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  3. Ali was so lucky to have you there, supporting her. You hear so many horrible stories of friends drifting away, not able to cope with everything that comes with sickness. This is beautifully written and I will be back to your blog for more.

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  4. sorry to read about the loss of your friend. this is a sweet tribute that gives great honor to her presence, memory and life.

    what a beautiful testimony of real friendship.

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  5. I’m so sorry for the loss of your friend.

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  6. I’m sorry your friend was not able to finish her life, but it sounds like she lives on in your memory and in the hearts of others.

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  7. Natalie DeYoung says:

    Oh how heartbreaking. I’m so sorry for your loss.

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  8. Mere says:

    Wow you are great at putting things in perspective and saying how you feel. You truly are a great writer. I. It’s Ali so much it is such a loss that she is not here with us. Truly puts life in perspective.

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    • Melanie says:

      Thanks, Mere! I miss her too so so much. When I write about her, though, it feels like she’s still here. Thanks for visiting me and commenting on my blog’s actual site! I hope you’ll check out some of my other posts. Ali’s in quite a few. And, I guess I’ll see you soon, too.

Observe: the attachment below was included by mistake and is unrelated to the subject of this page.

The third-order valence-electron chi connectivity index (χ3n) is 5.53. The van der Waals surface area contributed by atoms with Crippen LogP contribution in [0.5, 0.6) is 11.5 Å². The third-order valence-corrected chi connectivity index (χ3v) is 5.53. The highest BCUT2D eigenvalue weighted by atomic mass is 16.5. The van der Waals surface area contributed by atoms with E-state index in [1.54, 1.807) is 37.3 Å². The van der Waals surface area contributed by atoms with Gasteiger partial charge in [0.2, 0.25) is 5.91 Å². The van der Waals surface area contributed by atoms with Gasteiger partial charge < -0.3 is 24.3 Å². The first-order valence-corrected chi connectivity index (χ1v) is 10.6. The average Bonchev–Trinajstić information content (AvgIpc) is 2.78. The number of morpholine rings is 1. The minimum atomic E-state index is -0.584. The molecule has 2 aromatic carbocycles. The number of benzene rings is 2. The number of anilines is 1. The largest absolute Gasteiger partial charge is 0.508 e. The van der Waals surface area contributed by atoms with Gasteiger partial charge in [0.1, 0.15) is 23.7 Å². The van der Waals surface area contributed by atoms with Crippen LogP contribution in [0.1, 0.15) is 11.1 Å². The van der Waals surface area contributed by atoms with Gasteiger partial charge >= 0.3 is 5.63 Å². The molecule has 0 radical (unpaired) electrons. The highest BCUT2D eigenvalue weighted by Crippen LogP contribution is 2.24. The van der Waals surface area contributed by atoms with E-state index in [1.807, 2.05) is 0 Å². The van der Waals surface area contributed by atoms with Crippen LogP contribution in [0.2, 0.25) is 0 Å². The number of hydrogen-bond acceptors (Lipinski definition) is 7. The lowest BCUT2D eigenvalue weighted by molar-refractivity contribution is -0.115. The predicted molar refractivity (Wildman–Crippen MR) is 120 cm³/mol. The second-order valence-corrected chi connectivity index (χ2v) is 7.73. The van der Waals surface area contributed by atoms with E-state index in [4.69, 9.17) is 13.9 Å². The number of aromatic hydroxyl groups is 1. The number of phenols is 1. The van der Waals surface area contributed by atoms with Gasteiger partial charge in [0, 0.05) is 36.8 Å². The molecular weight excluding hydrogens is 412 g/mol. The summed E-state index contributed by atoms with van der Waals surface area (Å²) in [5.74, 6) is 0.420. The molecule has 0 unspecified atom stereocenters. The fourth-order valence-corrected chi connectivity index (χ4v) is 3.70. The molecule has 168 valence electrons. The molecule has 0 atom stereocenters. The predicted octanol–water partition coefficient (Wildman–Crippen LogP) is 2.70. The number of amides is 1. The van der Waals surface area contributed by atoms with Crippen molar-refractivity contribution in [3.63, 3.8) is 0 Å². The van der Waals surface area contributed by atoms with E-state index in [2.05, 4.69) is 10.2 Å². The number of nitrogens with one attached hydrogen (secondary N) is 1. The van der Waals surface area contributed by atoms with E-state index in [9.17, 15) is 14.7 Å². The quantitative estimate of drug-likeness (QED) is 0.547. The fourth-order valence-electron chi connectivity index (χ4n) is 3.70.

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  9. innatejames says:

    What a wonderful tribute to a strong woman. Thanks so much for sharing this. I hope writing it helped in some small way! ~nate

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    • Melanie says:

      Yes, writing makes it feel like she’s still here. I write about her frequently on my blog. I hope you’ll come back to visit and help me remember her.

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  10. Tears are streaming down my cheeks. I wanted to ask my best friend those same questions but I was too scared to know the answers. She is two years cancer free. I am very sorry for your loss.

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  11. Kathy Berney says:

    Your writing is honest and unsentimental which gives it its power. I’m sorry your vibrant friend had to leave too soon. I can tell by your effort to understand her innermost reality that you loved her very much.

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  12. Melissa says:

    Mel that was beautifully written and so very sad it made me cry. I think I needed that cry. I miss her so much I shamely try to forget she isn’t here. Thank you for including me in that blog. Looking at her when she was sick reminded me of the little bit of how she felt in me not so long ago. I didn’t look much different and it was so scary. I’m so glad we were there for her so much because I know how much we helped her through!!!! Love you!

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  13. Robin says:

    I was in tears by the time I finished this heartbreaking and beautifully written post about your friend, Ali. Death is such a difficult subject to talk about with someone who is facing it. How do you start? Your friend was thinking of you when she said those last words. It sounds like she was saying goodbye. I am very sorry for your loss.

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  14. bkpyett says:

    What a caring and beautiful post about a subject that is often considered taboo, yet death is part of life! Thank you for sharing this beautiful memory.

    Like

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Behind the Blog

Melanie L.

Melanie L.

I'm a happily re-married, full-time lawyer, and full-time mom raising two adorable vilde chayas (Yiddish: wild things) named Monkey and Peanut (not their real names!). I am often seen in public counting to three. In addition to parenting and writing, I also love photography, cosmology, evolutionary anthropology, and all things Israel.